• Pace-of-play support: Reduced time for searching for a lost ball (from five minutes to three); affirmative encouragement of “ready golf” in stroke play; recommending that players take no more than 40 seconds to play a stroke and other changes intended to help with pace of play.

As you can see, we’re all going to have our work cut out to stay on top of the new rules. Like the changes or not (and in general I have to say I do), these are the rules we’ll be playing by come next January – so get ready!

Oh, and did I mention there’s going to be a new handicap system, to be implemented in 2020? I’m just going to have a little lie down…

All da best!

Dave B




Pub Story

8 03 2018



I had to go back to England recently. Wife Julie came with me for two weeks and our children Kate and Joe also came over for a quick four day stay. The occasion was sad – my mum had passed away – but it was wonderful to have the entire Brooker family together including relatives, some of whom hadn’t seen each other for a decade or more.

The day after the funeral the four of us visited some of our old haunts around the picturesque town of Wimborne in Dorset. We decide to have lunch at a pub we used to go to when Kate and Joe were small – the Barley Mow at Colehill. It’s an old thatched country pub dating back to the 16th century. Oliver Cromwell is said to have stayed there on his way to lay siege to the Royalists at Corfe Castle in 1645, and his troops are supposed to have prayed in nearby God’s Blessing Lane before going into battle, but then again every old pub in Dorset has some such tale to tell.

Anyway, we found a free table right next to a roaring log fire and I went up to the bar to order our drinks. There was a notice on the counter asking customers who wanted to run a tab to leave their credit card at the bar. I went to hand over my card, but the landlord – a big, burly chap – told me there was no need. To get the full flavour of what happened next you need to read the following with a Dorset accent (or, if you’re Canadian, a Newfie accent will probably do just as well):

A fellow at a nearby table now addressed himself to me, speaking loud enough for everyone in the bar to hear: ” ‘Ere, mate. You lot are sittin’ in the wrong place. You don’t wanna be sittin’ over by yon fire. You wanna be sittin’ over by the door, so’s you can do a runner.”

I explained that my days of nipping out of pubs without paying were long over and pointed out that the landlord was a lot bigger than me, almost certainly a lot tougher, and that he’d probably kill me if he caught me.

“What, ‘im?” came the scornful reply. “Ken wouldn’t catch you in a month of Sundays. Truth is, that old bastard couldn’t catch a cold, never mind catch you.”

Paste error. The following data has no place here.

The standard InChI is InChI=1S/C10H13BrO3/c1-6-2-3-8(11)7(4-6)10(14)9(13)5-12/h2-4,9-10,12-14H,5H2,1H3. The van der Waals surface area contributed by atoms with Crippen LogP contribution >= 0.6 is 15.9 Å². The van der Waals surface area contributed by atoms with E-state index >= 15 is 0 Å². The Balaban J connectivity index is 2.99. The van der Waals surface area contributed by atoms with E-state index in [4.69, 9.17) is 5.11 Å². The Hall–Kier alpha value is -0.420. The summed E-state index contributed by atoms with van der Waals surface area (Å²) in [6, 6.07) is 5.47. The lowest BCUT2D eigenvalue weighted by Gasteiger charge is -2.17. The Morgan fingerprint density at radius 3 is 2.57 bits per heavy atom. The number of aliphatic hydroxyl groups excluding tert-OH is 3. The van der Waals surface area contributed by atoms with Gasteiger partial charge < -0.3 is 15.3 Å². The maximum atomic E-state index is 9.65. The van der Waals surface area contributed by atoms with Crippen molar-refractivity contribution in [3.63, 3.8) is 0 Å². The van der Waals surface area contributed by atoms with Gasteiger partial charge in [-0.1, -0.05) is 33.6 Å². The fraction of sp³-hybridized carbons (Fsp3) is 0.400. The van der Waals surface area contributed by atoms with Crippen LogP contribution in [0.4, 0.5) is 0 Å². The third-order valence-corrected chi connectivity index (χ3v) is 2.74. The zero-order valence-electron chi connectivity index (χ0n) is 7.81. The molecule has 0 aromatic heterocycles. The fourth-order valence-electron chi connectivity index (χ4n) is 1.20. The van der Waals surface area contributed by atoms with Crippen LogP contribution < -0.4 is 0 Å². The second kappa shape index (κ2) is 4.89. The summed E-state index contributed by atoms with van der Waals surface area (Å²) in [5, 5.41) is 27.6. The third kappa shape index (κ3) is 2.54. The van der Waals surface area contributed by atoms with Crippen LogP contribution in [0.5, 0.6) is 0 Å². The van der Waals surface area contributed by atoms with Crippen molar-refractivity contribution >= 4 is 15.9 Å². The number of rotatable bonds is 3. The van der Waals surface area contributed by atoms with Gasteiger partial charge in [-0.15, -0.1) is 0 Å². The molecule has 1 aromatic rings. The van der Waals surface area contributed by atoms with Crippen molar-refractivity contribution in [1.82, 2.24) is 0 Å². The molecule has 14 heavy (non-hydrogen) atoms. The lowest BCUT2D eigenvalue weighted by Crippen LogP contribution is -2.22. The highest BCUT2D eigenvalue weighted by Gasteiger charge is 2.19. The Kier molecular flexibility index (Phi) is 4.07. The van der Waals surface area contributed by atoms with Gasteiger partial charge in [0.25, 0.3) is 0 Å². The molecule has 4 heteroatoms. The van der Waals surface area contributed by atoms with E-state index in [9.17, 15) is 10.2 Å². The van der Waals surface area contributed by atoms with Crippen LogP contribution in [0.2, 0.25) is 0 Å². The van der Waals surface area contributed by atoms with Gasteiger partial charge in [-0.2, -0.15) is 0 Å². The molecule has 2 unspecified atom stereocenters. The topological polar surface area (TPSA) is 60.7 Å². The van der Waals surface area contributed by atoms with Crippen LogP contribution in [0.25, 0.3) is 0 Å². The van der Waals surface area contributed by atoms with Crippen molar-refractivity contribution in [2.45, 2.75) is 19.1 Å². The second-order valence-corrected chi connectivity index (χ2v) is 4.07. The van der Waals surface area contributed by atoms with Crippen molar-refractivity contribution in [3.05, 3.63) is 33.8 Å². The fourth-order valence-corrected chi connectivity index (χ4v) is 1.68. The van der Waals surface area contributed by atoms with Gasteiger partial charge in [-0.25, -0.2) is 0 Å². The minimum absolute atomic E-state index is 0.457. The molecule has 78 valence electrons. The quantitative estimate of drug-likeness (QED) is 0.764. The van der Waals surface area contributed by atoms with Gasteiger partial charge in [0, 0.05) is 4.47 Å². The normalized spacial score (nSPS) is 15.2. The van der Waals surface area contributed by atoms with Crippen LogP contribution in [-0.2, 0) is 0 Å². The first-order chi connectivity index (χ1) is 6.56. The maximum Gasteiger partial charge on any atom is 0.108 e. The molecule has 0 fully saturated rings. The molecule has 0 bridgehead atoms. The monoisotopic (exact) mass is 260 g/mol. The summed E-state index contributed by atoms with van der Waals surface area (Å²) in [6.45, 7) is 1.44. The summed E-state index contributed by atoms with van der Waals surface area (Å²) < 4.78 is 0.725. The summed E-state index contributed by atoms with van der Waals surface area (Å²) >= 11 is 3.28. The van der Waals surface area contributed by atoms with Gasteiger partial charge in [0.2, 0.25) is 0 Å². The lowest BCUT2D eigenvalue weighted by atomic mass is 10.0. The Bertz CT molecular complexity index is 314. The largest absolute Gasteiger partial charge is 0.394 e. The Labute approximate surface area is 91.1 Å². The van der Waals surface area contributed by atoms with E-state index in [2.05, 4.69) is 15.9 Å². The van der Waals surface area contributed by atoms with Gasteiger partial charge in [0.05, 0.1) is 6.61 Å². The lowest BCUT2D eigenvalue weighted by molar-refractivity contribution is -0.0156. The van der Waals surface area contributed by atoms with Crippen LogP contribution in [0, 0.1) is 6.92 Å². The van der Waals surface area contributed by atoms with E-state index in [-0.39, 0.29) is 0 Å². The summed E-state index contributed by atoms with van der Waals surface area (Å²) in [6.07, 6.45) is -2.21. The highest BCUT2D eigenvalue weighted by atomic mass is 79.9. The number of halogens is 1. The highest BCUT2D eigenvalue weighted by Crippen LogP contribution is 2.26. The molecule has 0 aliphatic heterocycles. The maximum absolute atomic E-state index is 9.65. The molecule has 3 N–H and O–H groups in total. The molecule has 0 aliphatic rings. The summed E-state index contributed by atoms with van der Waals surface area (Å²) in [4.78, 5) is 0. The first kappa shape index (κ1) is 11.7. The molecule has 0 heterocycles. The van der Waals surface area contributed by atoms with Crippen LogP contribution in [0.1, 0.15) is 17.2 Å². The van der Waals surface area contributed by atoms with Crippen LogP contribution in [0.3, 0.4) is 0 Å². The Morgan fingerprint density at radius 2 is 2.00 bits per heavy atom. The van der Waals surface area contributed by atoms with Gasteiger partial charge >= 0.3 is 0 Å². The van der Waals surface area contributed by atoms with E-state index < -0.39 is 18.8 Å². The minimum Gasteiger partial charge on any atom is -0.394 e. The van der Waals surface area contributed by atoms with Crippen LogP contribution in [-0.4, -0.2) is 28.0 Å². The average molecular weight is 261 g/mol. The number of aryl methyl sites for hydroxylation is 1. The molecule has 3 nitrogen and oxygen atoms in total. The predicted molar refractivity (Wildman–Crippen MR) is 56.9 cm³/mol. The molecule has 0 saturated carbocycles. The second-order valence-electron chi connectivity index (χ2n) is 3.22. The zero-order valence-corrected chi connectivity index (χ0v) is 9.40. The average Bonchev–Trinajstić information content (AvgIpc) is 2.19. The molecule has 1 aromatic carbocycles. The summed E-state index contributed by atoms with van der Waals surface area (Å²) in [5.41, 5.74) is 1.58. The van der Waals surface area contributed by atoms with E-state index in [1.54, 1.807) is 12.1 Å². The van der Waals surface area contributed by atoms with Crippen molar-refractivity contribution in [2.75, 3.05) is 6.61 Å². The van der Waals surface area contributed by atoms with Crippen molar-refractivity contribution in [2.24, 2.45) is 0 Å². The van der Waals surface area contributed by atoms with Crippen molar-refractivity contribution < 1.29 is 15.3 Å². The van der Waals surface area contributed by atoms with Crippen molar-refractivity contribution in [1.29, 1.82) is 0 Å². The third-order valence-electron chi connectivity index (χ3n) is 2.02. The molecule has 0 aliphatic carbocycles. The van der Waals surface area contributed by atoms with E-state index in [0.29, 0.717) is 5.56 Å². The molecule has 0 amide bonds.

Cue gales of laughter all round, from customers who’d likely heard the same line many times before.

Mum would have loved that story!


All the best.

Dave B.


The many sins of Marina Mahabir

15 01 2018


Now please don’t misunderstand – my friend Marina is a wonderful person. To quote just one of her many admirers: “Marina is a flawless individual with an outstanding taste in men.” (Admittedly that quote is from Wayne, her husband, but even so…)

It’s just that there are a few things Marina won’t put up with. And as Marina and I are in Mexico right now (not just me and Marina, but Wayne as well. Oh and Scottish Wife too, in case this is all getting a bit confusing) Marina needs to make it clear to the local population that there are some things that are just not going to happen.

For example, Marina’s convinced that the water here should never be consumed by tourists, so whenever she orders a drink she says ‘sin hielo’ (‘no ice’). She’s also a keen conservationist, so she’s recently added ‘sin popote’ (‘no straw’) to the order. And, of course, being allergic to various types of sea food she also gives a very firm ‘sin camarones, sin fish’ whenever her meal is being discussed.

So, to sum up, whenever Marina is in Mexico and gets the chance to ‘sin’ – she takes it!

Abrazos, amigos!

Sr. Dave

Something to laugh at…

23 12 2017

No, not my golf game. That would be cruel. Fair, but cruel.

I sent the following message to my golfing buddies a few days ago, just before a layer of permafrost settled over Glacier Greens golf course and ended any lingering hopes I had of re-discovering my game before 2017 drew to a close:

It’s not been a good year for me. In fact, I’ve been playing so badly I had to get my ball retriever re-gripped.

So, to take my mind off my golfing woes, here’s one of the funniest animal voice-overs ever. It’s an oldie, but definitely a goodie:

Merry Christmas and a lovely 2018 to all ye golfers and non-believers alike.


Dave B.


The rules of winter golf (according to Bud)

1 12 2017


The Budmeister gives a tip of the cap to golf’s winter rules (not).